The Black Country; one of the birth places of the Industrial Revolution, renowned for its coal mines, iron foundries, brickworks and steel mills, and acquiring of the name as a result of the soot that constantly covered that not-so-scenic stretch in the English midlands.
The not-so glamourous life of an international football manager, as Stephen Kenny informed the assembled press in Dublin on Tuesday that "West Brom is a place I spend a lot of time in".
A trio of Irish stars, Jayson Molumby, Dara O'Shea and Callum Robinson, ply their trade for the Baggies, and as a result, the Ireland manager tends to spend quite a lot of time at the Hawthorns monitoring their form and that of any Irish eligible player who may be in opposition on any given Championship afternoon or evening.
Relationships with the players, no doubt, strengthened on such occasions, however, it has been a rendez-vous of a different kind that has led to the arrival of the latest member of the extended Ireland squad and coaching staff.
QPR coach John Eustace was named as Anthony Barry’s replacement on the Ireland backroom staff ahead of this week’s double-header against Belgium and Lithuania, and with no obvious connection with Kenny, there was a natural curiosity regarding his appointment.
"John is someone I have bumped into going to matches," explained Kenny. "I’ve met him a lot at West Brom, because he lives in Birmingham and West Brom is a place I spend a lot of time in, because we’ve got Jayson Molumby, Dara O’Shea and Callum Robinson playing there, and various other players from visiting teams.
"We would often meet there and have cups of tea and chats over the last year. I’ve seen him coaching at QPR and he has done well, so it just seemed, when I was working out who to bring in to replace Anthony, that he’d be a good candidate."
Eustace played for Coventry, Stoke, Watford and Derby throughout a 20-year career in English football, and the 42-year-old has been assistant manager at QPR for the past four years, and Kenny said that his dealing with him combined with his reputation as a coach led to the offer to join his staff.
Kenny said that Eustace is someone who will challenge him, while he had extensively analysed his coaching style, adding that his experience and the bond that they have built should lead to a good working relationship at international level.
"My own relationship would be the main reason, and his reputation as a good coach," said Kenny.
"I’ve watched videos of all his sessions. I’ve watched them all at length and studied his coaching style.
"He’s a student of the game, he thinks about the game, we did quite a few video sessions together before he came onboard and we interacted in relation to how they train, what his ideas are.
"He’s thought-provoking and he challenges some concepts, so he’s interesting and I feel that he’s a really good person as well, and he’ll bring a humility to the group. I think he’ll do a good job."
Looking ahead to Saturday’s game against Belgium, Kenny revealed that Darragh Lenihan had been sent back to his club to get treatment on a groin injury, and while no replacements have been called up, the manager said that QPR’s Jimmy Dunne was on standby.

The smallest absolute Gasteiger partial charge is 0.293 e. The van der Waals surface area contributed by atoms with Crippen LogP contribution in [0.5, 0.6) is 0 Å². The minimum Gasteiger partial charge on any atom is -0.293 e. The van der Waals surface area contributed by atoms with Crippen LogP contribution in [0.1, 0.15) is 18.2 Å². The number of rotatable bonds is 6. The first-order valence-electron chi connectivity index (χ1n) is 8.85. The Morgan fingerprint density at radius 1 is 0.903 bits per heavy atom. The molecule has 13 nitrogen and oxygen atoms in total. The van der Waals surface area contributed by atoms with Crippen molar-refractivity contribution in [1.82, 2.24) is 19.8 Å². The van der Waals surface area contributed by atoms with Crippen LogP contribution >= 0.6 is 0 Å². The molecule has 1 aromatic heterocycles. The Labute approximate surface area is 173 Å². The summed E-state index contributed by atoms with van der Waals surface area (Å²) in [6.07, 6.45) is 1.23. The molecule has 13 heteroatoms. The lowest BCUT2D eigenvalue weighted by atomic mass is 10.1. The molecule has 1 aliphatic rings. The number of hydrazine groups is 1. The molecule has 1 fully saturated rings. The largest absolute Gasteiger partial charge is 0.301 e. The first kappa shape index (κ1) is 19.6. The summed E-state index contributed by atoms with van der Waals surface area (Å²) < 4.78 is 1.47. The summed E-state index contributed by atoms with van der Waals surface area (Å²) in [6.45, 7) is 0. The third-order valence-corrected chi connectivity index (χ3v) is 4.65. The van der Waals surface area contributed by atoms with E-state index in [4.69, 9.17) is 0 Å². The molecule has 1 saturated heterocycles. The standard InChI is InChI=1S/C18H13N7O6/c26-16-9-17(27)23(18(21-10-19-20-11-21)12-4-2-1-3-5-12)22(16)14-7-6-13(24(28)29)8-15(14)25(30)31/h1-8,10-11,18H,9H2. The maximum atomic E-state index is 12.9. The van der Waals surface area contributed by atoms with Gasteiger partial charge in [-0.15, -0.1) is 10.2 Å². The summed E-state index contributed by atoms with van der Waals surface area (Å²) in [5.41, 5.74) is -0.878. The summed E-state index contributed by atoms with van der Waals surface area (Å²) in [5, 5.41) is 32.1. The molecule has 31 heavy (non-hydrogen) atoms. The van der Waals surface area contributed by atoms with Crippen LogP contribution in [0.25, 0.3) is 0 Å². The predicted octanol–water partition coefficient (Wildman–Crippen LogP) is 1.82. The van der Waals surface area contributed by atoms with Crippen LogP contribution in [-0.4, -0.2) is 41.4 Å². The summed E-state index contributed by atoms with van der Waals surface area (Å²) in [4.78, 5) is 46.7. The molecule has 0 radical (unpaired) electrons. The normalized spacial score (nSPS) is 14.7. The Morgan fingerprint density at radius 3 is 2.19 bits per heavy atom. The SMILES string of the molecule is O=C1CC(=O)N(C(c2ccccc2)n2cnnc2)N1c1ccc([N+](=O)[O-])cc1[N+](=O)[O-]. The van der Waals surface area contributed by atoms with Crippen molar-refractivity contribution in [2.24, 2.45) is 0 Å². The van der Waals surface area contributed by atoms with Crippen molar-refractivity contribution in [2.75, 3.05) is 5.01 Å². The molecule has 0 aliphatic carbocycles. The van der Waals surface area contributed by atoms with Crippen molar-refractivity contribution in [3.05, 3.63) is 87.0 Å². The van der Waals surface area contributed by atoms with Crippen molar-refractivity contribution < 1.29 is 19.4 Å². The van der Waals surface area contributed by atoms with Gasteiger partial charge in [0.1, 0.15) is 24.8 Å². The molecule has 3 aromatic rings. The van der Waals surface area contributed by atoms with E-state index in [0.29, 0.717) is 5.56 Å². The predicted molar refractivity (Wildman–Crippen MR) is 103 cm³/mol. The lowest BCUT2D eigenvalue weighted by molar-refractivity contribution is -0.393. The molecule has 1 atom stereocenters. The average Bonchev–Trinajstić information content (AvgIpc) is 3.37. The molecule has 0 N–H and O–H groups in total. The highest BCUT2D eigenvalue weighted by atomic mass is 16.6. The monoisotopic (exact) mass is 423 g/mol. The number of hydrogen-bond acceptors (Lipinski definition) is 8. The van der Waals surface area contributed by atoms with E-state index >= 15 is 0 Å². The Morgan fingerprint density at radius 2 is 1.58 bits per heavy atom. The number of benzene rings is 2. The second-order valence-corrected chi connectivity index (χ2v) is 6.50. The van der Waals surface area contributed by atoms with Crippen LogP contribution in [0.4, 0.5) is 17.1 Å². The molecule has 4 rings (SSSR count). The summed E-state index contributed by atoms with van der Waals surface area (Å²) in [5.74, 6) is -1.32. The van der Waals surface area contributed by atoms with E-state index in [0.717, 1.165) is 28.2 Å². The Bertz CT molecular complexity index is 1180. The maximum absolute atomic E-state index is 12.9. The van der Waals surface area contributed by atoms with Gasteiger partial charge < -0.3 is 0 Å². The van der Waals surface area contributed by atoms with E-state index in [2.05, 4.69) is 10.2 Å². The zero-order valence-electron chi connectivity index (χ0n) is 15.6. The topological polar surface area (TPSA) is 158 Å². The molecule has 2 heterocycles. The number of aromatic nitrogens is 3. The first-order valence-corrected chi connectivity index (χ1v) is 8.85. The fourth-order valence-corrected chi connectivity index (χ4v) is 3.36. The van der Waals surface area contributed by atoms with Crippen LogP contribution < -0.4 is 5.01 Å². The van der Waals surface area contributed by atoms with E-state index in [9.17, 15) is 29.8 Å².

And when the issue of Belgium travelling with an understrength side to Dublin was raised, Kenny stressed that his own side are probably more affected by players who are missing from the selected Ireland squad.
"I think that the players we're missing probably have a greater effect than the players they're missing," said Kenny.
"We're missing Adam Idah, Andrew Omobamidele, Enda Stevens who are frontline players for us. Callum O'Dowda is obviously missing.
"All of their players are from top teams in the European leagues. Like, Lukaku isn't fit, so they have a choice Batshuayi, Origi or Benteke as their first number 9, and only one of them will play. So those players will come in and they've already played in major tournaments.
"OK, Kevin de Bruyne is a world-class player and is great to watch, it would be great for the Irish public to see him because he is a real special talent."
Looking beyond the March international window, Ireland are scheduled to begin their UEFA Nations League campaign with four games played over a ten-day period in June, however, with Ukraine in the same group, there is a question mark over at least two of those fixtures.
And the manager offered his support for the war-torn country and expressed his wish that Ukraine will be able to play their World Cup qualifier against Scotland, another side who are part of Ireland’s Nations League group.
"The picture was that we'd have four games in 10 days in June in the Nations League, so obviously we're to play Ukraine, Armenia, Scotland and Ukraine again.
"That was originally the idea. That would have been a big ask for the squad and we would have needed more than 11 players, we would need our full squad to participate in that kind of schedule, with the arduous travel.
"We're not sure now what the situation is now in June, whether we play Armenia twice as has been suggested, the game with Scotland and so forth.
"Obviously, we hope that Ukraine can go ahead with their World Cup qualifier against Scotland, we don't know this of course and it looks unlikely now at the moment, to be honest.
"Our thoughts our with the Ukrainians at this time because they're a quality team, they got to the quarters of the European Championships."